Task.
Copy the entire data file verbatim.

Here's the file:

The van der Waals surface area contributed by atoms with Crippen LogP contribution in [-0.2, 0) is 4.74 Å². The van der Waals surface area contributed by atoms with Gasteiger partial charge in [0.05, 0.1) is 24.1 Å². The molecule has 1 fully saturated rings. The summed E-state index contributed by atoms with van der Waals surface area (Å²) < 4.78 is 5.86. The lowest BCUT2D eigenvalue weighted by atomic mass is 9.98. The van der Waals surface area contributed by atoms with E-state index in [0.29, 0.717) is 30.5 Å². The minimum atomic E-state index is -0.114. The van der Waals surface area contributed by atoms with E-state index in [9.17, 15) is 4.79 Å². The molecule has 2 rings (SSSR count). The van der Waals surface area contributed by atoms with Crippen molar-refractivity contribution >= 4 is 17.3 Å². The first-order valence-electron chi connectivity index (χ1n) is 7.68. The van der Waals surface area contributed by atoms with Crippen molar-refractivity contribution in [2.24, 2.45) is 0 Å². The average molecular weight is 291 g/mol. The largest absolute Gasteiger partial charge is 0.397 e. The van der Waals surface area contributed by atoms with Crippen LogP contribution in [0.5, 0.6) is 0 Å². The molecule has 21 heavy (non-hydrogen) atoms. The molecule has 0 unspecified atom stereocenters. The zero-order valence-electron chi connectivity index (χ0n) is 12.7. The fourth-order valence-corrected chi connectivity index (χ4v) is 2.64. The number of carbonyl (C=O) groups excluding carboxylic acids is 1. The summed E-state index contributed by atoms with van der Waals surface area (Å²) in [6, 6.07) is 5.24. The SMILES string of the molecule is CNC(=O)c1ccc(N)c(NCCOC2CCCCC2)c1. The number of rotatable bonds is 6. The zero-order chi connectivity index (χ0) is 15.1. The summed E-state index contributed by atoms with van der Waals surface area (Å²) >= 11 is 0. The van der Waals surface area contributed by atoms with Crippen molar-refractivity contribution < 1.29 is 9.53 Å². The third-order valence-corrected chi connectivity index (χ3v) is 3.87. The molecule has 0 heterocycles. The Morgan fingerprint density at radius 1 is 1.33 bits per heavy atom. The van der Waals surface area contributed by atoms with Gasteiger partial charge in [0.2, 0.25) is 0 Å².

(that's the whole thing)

The van der Waals surface area contributed by atoms with Crippen LogP contribution in [-0.2, 0) is 4.74 Å². The van der Waals surface area contributed by atoms with Gasteiger partial charge in [0.05, 0.1) is 24.1 Å². The molecule has 1 fully saturated rings. The summed E-state index contributed by atoms with van der Waals surface area (Å²) < 4.78 is 5.86. The lowest BCUT2D eigenvalue weighted by atomic mass is 9.98. The van der Waals surface area contributed by atoms with E-state index in [0.29, 0.717) is 30.5 Å². The minimum atomic E-state index is -0.114. The van der Waals surface area contributed by atoms with E-state index in [9.17, 15) is 4.79 Å². The molecule has 2 rings (SSSR count). The van der Waals surface area contributed by atoms with Crippen molar-refractivity contribution >= 4 is 17.3 Å². The first-order valence-electron chi connectivity index (χ1n) is 7.68. The van der Waals surface area contributed by atoms with Crippen molar-refractivity contribution in [2.24, 2.45) is 0 Å². The average molecular weight is 291 g/mol. The largest absolute Gasteiger partial charge is 0.397 e. The van der Waals surface area contributed by atoms with Crippen LogP contribution in [0.5, 0.6) is 0 Å². The molecule has 21 heavy (non-hydrogen) atoms. The molecule has 0 unspecified atom stereocenters. The zero-order valence-electron chi connectivity index (χ0n) is 12.7. The fourth-order valence-corrected chi connectivity index (χ4v) is 2.64. The number of carbonyl (C=O) groups excluding carboxylic acids is 1. The summed E-state index contributed by atoms with van der Waals surface area (Å²) in [6, 6.07) is 5.24. The SMILES string of the molecule is CNC(=O)c1ccc(N)c(NCCOC2CCCCC2)c1. The number of rotatable bonds is 6. The zero-order chi connectivity index (χ0) is 15.1. The summed E-state index contributed by atoms with van der Waals surface area (Å²) >= 11 is 0. The van der Waals surface area contributed by atoms with Crippen molar-refractivity contribution < 1.29 is 9.53 Å². The third-order valence-corrected chi connectivity index (χ3v) is 3.87. The molecule has 0 heterocycles. The Morgan fingerprint density at radius 1 is 1.33 bits per heavy atom. The van der Waals surface area contributed by atoms with Gasteiger partial charge in [0.2, 0.25) is 0 Å².